Catching the Beer Drinker’s Attention

The advertisement was centered on the things guys like and was highlighted by the addition of sexy, buxom twins. The author explains the ad’s success is based around the simple beginnings of what guys like, accented by good music, and produced with humor. Ballard contends that it was the humor that set this advertisement apart from dozens of others and catapulted the twins into our pop culture memory.
If rule number one in advertising is to know your audience, Coors Light hit a home run with this spot. The advertisement in inundated with the things that their target age group finds appealing. It relies on cars, sports, dogs, humor, and the concept that two is better than one. They were able to mesh these ingredients into an advertisement that would quickly be associated with beer. Coors was also able to handle the political correctness of sex in advertising with their attitude of using sexy not sex to sell their product. By adding enough light humor, just enough to make the guys appear a little silly, they were able to deflect the issue of women as sex objects and warrant the ad acceptable to women and girlfriends.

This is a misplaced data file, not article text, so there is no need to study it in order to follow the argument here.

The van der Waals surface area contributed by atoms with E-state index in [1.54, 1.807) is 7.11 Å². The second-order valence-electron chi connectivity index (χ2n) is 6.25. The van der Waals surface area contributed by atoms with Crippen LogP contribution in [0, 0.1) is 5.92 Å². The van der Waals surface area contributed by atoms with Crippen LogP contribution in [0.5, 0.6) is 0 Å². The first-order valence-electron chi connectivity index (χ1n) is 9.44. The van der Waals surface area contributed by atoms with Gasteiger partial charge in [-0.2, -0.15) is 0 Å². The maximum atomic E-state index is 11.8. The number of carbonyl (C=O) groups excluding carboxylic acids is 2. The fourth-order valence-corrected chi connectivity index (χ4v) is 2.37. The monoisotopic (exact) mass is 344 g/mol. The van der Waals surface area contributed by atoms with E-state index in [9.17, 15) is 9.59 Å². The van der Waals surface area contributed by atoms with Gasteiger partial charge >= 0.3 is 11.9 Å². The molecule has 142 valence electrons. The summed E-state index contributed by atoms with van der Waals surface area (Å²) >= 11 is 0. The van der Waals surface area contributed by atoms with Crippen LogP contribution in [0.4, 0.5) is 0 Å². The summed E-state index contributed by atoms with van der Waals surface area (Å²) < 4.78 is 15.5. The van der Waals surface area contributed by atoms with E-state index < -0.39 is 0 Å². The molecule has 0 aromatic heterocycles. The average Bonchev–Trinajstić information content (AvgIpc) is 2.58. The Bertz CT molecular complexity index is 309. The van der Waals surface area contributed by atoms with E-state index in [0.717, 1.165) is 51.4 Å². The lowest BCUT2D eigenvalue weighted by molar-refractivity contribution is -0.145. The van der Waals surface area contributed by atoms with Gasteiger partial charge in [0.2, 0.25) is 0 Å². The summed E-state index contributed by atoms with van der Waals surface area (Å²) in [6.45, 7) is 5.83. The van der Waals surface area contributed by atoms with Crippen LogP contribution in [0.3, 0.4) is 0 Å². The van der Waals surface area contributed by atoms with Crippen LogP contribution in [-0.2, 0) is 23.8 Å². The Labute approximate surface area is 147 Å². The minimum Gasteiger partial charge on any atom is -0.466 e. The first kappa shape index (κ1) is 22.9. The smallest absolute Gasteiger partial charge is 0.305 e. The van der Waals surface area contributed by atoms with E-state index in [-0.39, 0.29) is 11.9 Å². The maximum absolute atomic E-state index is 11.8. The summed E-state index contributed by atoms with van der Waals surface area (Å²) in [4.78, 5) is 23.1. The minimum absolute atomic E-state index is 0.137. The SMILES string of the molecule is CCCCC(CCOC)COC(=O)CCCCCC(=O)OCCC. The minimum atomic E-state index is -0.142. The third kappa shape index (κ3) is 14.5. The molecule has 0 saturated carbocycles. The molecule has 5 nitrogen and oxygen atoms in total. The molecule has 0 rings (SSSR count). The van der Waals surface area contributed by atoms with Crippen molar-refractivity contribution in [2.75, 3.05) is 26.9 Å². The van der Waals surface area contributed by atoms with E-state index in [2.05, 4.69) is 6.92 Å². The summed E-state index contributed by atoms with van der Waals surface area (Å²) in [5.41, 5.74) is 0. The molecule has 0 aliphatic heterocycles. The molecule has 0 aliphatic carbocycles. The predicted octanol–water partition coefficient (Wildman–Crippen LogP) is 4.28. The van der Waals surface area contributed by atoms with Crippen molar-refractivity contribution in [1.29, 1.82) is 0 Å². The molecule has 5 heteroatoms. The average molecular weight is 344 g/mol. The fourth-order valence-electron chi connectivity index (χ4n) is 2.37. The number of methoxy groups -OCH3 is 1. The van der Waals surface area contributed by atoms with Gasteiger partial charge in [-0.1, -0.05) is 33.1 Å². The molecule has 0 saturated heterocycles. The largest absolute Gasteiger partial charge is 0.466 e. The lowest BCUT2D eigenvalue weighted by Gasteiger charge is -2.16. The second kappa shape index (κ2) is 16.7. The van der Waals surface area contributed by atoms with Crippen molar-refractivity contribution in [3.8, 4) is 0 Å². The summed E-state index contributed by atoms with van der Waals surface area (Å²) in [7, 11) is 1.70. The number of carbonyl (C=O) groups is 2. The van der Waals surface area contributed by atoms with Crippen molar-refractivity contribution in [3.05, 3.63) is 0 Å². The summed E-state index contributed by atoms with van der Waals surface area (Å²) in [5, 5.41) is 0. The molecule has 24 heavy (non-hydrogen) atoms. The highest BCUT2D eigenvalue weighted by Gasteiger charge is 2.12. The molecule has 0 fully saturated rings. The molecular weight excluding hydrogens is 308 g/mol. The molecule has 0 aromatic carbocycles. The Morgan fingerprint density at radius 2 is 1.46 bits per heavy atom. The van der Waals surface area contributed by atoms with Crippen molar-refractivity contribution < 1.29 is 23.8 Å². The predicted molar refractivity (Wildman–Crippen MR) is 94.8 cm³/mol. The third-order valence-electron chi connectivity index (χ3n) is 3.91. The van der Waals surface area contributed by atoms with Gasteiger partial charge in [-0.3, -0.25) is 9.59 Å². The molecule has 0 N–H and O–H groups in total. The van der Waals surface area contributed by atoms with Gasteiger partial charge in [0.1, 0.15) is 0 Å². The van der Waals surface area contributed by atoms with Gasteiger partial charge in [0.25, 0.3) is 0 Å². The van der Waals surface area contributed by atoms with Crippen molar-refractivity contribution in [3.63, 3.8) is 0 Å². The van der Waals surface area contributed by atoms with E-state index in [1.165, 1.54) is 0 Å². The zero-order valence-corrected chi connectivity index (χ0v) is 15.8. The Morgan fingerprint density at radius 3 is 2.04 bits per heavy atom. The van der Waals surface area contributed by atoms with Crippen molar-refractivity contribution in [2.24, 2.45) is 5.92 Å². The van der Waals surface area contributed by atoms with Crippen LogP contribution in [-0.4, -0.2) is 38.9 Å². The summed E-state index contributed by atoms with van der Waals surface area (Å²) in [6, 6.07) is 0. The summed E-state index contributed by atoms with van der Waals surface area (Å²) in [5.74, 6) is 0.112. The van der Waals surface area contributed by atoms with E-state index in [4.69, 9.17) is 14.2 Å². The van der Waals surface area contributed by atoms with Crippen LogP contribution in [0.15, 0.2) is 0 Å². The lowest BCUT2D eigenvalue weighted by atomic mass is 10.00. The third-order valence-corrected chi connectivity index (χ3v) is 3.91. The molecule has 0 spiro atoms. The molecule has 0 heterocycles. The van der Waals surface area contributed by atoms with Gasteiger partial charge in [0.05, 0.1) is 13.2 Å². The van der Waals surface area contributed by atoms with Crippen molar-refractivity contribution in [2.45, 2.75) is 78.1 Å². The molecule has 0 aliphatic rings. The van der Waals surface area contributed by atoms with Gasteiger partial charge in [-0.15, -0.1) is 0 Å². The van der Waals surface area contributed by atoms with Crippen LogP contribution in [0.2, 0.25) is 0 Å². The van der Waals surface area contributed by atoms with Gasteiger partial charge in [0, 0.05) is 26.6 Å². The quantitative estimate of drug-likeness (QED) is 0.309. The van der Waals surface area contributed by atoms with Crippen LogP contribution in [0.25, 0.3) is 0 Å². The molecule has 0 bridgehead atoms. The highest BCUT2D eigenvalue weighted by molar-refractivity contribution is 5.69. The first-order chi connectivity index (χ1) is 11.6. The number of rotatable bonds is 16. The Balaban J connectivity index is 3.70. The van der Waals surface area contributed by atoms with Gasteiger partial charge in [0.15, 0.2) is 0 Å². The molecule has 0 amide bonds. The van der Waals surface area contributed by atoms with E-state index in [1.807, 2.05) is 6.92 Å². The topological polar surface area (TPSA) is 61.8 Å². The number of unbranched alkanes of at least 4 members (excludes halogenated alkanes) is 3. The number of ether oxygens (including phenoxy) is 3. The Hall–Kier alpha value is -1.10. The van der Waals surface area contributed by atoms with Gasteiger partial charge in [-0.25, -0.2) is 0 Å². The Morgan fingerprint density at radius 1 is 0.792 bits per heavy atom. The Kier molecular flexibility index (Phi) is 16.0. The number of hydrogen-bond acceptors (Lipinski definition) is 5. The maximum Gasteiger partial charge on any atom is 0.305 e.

Advertising, as a science, dwells on peoples’ response to an image or sound in an effort to portray things that are pleasant and appealing. The pictures need to be something we are compelled to look at. The music must be memorable, with a hook that echoes in your head days after you hear it for the first time. In addition, the advertiser needs to keep in mind the target audience while not offending the innocent viewers who may be able to influence the customer. The communication in advertising needs to reach the market, but not offend the marketplace. This places a difficult hurdle in front of companies using hip, pop culture icons to sell products in a world where diverse cultures can be polarized and opinionated.
Whether an advertisement can make a devoted fan with brand loyalty change the beer they drink is unknown.

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